Geometric Gold Weight (Primary Title)

Unknown (Artist)

19th–20th century
Tools, Equipment, Utensils
copper alloy
Overall: 1/2 × 1 5/16 × 1 in. (1.27 × 3.33 × 2.54 cm)

The Akan love the wit and wisdom of proverbs and have an extensive repertoire to call on for any situation or dilemma. In the market place, gold dust was the preferred means of exchange, and the elaborate goldweights that represent objects and figures often incorporate visual references to proverbs. For example, the man carrying a load on his head and holding a walking stick, while smoking a pipe (2005.26), refers to a saying that although we work hard, we find ways to enjoy ourselves.

Weights designed with geometric forms are generally older than the figurative ones. The small spoon and container are tools to hold and measure gold dust.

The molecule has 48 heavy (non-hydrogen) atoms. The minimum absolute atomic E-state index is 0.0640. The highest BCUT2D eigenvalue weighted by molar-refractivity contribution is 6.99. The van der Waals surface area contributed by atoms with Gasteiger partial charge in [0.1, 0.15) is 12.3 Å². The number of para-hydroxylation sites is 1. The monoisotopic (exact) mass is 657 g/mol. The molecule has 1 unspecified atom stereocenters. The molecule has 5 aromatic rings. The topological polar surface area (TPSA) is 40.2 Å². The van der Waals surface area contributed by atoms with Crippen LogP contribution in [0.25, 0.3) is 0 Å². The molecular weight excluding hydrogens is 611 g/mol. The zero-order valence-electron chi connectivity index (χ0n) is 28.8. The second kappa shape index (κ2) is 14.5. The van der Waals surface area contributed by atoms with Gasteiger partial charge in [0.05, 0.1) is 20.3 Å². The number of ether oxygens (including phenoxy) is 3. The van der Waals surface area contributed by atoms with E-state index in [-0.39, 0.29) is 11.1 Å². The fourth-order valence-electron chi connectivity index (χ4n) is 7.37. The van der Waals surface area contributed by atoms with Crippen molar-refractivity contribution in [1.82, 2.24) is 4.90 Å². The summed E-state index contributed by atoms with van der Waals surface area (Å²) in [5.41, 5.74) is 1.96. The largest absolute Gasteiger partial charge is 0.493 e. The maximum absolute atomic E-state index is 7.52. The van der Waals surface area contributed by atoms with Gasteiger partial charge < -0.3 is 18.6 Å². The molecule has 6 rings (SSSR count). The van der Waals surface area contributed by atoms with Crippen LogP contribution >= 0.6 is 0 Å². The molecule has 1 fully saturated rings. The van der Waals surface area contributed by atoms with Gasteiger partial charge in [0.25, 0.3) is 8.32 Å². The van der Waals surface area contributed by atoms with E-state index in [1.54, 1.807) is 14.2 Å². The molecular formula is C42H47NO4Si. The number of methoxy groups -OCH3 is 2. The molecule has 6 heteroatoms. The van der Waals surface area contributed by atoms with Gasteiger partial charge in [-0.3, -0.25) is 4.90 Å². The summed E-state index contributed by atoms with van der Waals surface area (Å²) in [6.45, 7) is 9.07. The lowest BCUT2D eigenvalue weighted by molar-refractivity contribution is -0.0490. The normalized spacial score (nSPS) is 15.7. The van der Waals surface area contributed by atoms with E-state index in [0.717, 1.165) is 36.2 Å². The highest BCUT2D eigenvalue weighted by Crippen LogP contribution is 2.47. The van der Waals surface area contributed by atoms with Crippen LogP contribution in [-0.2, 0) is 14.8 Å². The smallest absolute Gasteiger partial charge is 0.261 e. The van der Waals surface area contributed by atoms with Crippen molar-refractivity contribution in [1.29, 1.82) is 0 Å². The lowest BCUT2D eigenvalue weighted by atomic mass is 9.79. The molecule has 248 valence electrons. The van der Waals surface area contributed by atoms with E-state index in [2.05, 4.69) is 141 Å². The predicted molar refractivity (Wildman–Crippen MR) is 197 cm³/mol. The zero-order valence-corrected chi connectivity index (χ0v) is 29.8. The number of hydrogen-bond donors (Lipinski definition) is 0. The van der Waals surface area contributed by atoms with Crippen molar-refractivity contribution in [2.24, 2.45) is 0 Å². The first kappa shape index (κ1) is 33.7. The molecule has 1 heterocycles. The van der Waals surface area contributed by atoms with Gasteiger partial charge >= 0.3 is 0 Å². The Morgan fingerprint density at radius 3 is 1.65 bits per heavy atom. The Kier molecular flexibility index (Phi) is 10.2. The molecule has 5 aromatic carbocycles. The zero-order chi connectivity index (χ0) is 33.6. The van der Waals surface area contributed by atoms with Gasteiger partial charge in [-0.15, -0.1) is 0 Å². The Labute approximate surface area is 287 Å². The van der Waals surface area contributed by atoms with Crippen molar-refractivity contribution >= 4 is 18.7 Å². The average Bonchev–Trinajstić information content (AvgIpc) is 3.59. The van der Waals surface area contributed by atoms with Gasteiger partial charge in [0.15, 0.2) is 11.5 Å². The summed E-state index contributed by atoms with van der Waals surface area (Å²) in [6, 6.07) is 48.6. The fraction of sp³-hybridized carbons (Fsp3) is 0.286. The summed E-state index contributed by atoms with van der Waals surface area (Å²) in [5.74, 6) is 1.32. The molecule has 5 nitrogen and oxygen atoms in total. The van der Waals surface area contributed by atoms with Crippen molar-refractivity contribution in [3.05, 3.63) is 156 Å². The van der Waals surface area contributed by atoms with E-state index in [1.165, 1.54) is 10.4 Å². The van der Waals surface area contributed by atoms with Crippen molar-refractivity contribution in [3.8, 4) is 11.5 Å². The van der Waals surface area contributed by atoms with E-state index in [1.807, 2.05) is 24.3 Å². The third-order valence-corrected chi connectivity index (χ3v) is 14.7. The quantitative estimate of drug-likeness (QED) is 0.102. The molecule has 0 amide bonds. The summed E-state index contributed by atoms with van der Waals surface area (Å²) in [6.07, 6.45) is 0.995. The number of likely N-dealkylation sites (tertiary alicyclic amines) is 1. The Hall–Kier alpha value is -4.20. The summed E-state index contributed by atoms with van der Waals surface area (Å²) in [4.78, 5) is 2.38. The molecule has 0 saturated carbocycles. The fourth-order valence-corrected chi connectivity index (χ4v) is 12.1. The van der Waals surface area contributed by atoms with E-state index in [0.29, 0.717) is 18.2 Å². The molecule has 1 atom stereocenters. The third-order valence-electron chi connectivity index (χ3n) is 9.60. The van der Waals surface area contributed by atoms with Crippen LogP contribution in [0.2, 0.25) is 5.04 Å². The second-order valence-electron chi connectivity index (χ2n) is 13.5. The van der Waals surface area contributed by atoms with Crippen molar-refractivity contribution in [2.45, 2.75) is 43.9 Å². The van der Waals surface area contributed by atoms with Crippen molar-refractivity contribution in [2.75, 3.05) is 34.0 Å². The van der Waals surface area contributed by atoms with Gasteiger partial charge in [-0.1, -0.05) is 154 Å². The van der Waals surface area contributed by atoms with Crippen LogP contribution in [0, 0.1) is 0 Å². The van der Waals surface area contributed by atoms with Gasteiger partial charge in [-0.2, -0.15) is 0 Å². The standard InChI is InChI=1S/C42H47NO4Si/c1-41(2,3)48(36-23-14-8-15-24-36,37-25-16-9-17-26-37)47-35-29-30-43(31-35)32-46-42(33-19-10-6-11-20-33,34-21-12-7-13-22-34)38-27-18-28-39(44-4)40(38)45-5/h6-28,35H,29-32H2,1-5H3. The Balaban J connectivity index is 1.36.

Objects of this type in the VMFA collection include: 2005.31, 2006.105, 2006.108, 2006.123, 2006.131, 2006.141, 2006.151, 2006.155, 2006.170, 2006.178, 2006.180, 2006.185–.187, 2006.192–.194, 2006.199, 2006.208, 2006.211–.213, 2015.470, 95.70, 95.72, 2005.26, 2005.29

Gift of Robert and Nancy Nooter
Fortune, Courage, Love: Arts of Africa’s Akan and Kuba Kingdoms from the Virginia Museum of Fine Arts, William King Museum, Abingdon, Virginia, March 28 - July 12, 2015; Taubman Museum of Art, Roanoke, Virginia, September 26, 2015 - January 3, 2016; Piedmont Arts, Martinsville, Virginia, January 16 - March 6, 2016
Image released via Creative Commons CC-BY-NC

Some object records are not complete and do not reflect VMFA's full and current knowledge. VMFA makes routine updates as records are reviewed and enhanced.